Make no mistake about it, there are major basketball pipelines on the grassroots level.
College programs are clearly locking up players thanks to connections to AAU teams.
Of course, colleges will do their best to sign the best in-state players. The natural relationships are there. Some are just deeper and tighter than others.
But who has the deepest AAU-to-college connections?
D.C. Assaulting Kansas State
With Michael Beasley leading the way, the D.C. Assault to Kansas State pipeline is quickly emerging as one of the strongest in the nation. Life around the nation's capitol is quite different than life in the Little Apple.
Beasley, last year's top prospect in the nation, was lured to Manhattan thanks to a lifelong relationship with K-State assistant coach Dalonte Hill - who worked with Beasley in the past within the D.C. Assault AAU organization. Beasley is now playing the pied piper. AAU teammate Dominique Sutton followed Beasley to the Big 12 school.
Jamar Samuels committed and signed in the 2007 recruiting class, but he failed to qualify. He still remains a K-State pledge.
Perhaps the best pipeline in recent memory has been with the Spiece organization to Ohio State. Mike Conley coached - and now represents - Mike Conley Jr., Greg Oden and Daequan Cook. All three dominated the AAU circuit, then played their one-and-done year for the Buckeyes. The latest Spiece star is 2010 standout Deshaun Thomas. He's considered an OSU commitment.
SYF talent boiling over
Matt Painter and his staff have found a nice in-state pipeline through the SYF Players AAU club. It makes sense. The travel team runs an unselfish and gritty style of play, and so does Painter.
Teammate Greg Hill also committed, but he failed to qualify and is now playing at the junior college level. The Boilermakers have already got a jump on the 2009 class as Kelsey Barlow has given the team a nod. He plays for the SYF 16-and-under team.
Gators sweeping the swamp
The Florida Rams program has been good to the University of Florida. The Gators have commitments from five-star center Kenny Kadji and wing Ray Shipman in the class of 2008.
The Gators have done well recruiting within the state and have a pipeline of sorts with Team Florida. Nick Calathes, Chandler Parsons and [/db]Walter Hodge[/db] all played for Tom Topping's club in the spring and summer.
Other notable connections
Mississippi State has had tremendous success with players from the Mid-State Ballerz. Current high school senior Scotty Hopson, a five-star prospect from Kentucky, played with the club over the summer. He'll be the fifth player from the program to head to Starkville.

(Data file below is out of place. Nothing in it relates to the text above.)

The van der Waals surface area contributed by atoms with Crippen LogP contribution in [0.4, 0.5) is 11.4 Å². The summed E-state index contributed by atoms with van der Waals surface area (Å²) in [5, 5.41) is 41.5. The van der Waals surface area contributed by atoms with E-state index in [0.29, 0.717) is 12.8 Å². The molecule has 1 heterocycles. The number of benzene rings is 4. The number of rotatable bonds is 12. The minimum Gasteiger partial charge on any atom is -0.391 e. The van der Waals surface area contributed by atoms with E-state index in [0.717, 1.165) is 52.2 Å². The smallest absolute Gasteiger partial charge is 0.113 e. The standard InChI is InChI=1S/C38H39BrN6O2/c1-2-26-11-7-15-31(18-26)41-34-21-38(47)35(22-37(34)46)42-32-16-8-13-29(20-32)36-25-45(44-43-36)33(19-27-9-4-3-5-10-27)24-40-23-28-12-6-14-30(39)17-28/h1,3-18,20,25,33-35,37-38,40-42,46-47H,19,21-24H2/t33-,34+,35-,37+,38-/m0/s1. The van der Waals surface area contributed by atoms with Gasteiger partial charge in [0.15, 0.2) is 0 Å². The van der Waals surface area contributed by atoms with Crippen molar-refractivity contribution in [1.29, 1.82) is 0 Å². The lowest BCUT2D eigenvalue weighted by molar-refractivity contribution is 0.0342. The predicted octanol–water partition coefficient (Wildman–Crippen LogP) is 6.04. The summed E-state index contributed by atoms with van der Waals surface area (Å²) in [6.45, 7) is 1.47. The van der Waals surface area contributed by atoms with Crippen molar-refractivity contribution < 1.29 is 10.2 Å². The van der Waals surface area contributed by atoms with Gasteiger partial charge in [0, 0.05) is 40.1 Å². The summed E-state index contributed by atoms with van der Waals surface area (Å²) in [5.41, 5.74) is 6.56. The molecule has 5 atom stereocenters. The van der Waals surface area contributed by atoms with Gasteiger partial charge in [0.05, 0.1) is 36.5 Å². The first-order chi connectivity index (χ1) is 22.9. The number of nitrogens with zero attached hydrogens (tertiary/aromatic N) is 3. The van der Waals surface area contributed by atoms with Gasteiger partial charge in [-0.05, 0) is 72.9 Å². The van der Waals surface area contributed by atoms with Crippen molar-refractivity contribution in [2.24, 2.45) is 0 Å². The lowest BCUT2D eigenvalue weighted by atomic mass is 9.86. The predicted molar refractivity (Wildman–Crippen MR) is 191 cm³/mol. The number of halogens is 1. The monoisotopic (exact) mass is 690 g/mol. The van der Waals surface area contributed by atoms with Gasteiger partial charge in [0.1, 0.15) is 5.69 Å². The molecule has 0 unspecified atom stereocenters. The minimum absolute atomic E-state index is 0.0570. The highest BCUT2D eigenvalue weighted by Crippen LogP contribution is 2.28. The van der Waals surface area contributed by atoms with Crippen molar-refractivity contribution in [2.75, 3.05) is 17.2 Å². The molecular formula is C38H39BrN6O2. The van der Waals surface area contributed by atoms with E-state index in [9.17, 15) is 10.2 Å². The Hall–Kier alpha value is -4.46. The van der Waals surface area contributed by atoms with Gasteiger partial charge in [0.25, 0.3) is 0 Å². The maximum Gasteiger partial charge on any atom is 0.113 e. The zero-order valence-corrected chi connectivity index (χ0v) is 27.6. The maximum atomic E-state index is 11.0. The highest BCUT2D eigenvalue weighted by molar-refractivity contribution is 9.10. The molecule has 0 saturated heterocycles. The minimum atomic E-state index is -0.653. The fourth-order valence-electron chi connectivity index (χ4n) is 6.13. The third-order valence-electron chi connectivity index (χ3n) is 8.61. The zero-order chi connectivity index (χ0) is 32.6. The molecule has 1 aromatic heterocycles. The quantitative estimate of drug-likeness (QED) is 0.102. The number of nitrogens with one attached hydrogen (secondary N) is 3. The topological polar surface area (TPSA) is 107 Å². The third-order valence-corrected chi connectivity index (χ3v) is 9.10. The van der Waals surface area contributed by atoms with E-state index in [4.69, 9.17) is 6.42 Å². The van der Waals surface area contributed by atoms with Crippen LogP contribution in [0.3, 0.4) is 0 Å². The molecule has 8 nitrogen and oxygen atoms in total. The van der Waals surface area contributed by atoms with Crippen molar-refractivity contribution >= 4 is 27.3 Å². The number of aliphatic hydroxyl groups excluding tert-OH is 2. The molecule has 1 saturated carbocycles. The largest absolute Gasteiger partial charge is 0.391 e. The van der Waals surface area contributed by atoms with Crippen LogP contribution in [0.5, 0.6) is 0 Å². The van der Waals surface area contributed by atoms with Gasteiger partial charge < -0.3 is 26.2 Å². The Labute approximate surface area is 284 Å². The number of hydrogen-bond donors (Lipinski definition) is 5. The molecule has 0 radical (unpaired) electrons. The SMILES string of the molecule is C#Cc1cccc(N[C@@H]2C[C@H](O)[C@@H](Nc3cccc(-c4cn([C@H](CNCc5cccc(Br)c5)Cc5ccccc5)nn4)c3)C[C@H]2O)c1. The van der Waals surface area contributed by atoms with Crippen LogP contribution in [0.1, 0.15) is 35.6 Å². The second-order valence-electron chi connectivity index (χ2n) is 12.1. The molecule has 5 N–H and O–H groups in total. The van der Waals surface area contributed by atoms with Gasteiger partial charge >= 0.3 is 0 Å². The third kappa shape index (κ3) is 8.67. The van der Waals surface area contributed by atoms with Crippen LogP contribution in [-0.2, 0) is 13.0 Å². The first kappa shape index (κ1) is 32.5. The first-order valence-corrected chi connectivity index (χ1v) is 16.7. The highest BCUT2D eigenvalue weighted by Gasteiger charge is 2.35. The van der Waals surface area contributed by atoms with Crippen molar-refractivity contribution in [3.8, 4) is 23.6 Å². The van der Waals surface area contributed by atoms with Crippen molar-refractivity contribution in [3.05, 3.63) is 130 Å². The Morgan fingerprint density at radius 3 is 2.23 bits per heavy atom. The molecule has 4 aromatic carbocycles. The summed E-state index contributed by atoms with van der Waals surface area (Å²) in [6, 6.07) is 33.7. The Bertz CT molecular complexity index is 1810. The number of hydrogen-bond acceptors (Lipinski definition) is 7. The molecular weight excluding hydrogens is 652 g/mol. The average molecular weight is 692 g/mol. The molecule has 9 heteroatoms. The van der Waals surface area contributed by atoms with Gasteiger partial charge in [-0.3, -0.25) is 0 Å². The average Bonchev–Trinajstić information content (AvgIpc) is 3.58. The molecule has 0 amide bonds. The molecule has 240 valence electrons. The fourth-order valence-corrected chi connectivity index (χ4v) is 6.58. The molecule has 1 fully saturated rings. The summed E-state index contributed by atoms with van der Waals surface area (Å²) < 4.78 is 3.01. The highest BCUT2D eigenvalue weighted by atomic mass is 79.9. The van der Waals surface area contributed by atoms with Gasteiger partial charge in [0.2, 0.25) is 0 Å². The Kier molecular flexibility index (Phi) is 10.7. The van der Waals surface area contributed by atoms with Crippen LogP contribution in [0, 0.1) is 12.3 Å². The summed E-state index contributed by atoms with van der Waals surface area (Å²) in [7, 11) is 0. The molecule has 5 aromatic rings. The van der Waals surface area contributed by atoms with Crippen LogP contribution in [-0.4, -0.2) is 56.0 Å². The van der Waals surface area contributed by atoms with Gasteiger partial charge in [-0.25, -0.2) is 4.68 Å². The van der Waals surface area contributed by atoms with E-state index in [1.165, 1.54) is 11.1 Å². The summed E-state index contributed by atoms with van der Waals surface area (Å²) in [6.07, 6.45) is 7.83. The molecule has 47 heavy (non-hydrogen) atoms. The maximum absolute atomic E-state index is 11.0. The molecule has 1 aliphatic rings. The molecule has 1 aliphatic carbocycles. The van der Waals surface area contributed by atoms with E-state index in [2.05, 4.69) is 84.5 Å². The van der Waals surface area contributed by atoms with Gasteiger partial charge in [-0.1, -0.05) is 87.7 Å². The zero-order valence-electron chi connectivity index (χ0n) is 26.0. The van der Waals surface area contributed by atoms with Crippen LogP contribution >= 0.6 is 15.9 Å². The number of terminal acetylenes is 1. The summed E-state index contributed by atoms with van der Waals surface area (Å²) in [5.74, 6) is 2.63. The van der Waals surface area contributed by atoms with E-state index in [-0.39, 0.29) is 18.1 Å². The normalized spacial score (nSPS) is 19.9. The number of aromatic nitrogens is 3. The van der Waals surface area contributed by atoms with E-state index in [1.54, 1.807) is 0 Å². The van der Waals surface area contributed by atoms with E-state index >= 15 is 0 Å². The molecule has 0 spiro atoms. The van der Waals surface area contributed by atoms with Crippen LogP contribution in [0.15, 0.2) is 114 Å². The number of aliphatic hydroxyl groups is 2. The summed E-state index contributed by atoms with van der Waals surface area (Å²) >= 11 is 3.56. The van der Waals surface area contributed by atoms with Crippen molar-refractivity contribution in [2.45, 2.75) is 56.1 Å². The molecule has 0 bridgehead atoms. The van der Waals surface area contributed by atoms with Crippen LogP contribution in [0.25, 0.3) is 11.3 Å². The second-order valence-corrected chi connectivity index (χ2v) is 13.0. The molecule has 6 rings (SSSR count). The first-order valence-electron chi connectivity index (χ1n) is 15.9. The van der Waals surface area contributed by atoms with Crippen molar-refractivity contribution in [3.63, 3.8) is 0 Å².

Barry Stewart and Jarvis Varnado both played for the Mid-State program before MSU. Twins Richard and Reginald Delk have since transferred.
The Illinois Warriors connection to Kansas is impressive. Julian Wright, Sherron Collins and most recently Mario Little, a junior college player that committed to the Jayhawks within the week, were on the travel club.
Five players on the Memphis roster graduated from Laurinburg (N.C.) Institute or the Patterson School (N.C.). The common denominator is coach Chris Chaney. He coached at Laurinburg before moving to Patterson. Antonio Anderson, Hashim Bailey, Joey Dorsey, Robert Dozier and Pierre Niles all squared themselves academically at the North Carolina prep schools. The Tigers don't have any targets at Patterson currently.
Stoneridge Prep in California is a short trip to Southern Cal. The Trojans have made the quick drive plenty of times - three players from the school hail from the program. Taj Gibson, Angelo Johnson and Mamadou Diarra all finished their pre-college days at the school.
High schools, AAU teams, regions and states are certainly pipelines to the college games, but what about the next level? Which teams are pipelines to the pros? What conferences produce the most first round picks?
Since the 2000 NBA Draft, Connecticut leads the charge with most players select in the first round. The Huskies have produced eight players that were selected in the first round of the draft.
Duke and North Carolina have both produced seven first-round picks in that span, while Michigan State and Florida have had six players each chosen in the first round of the NBA Draft.
Not surprisingly, the five programs won six of the eight national championships in that span.
Georgia Tech, Kansas and Stanford boast five players each that have heard their names called out by David Stern. Texas, Oregon and Illinois come in at four.
The Big East has the slight edge with 31 total first round picks in the draft while the ACC comes in a close second with 28 first-round selections.
The mid-major conferences have performed well in the last 10 years in the NCAA tournament, as well as providing the NBA with quality players. Twenty-five players were drafted in the first round from the mid-major level. That's as many as the Pac-10 and more than the Big Ten (20), the Big 12 (20) and the SEC (18).
As basketball has become a global game, the college game has started to show an international flavor.
Of the 73 teams that play in the six power conferences, 52 of them have an international player on the roster. For those that love numbers, that is 71.2 percent of all high-major teams.
Nigeria is the hottest spot for the high-majors; 10 players hail from the African country. Lithuania has six representatives playing high-major basketball at the moment. So does talent-rich Puerto Rico.
Australia may have the best collection overall of international players in the college game. Like Australia, Serbia has five players playing high-major basketball.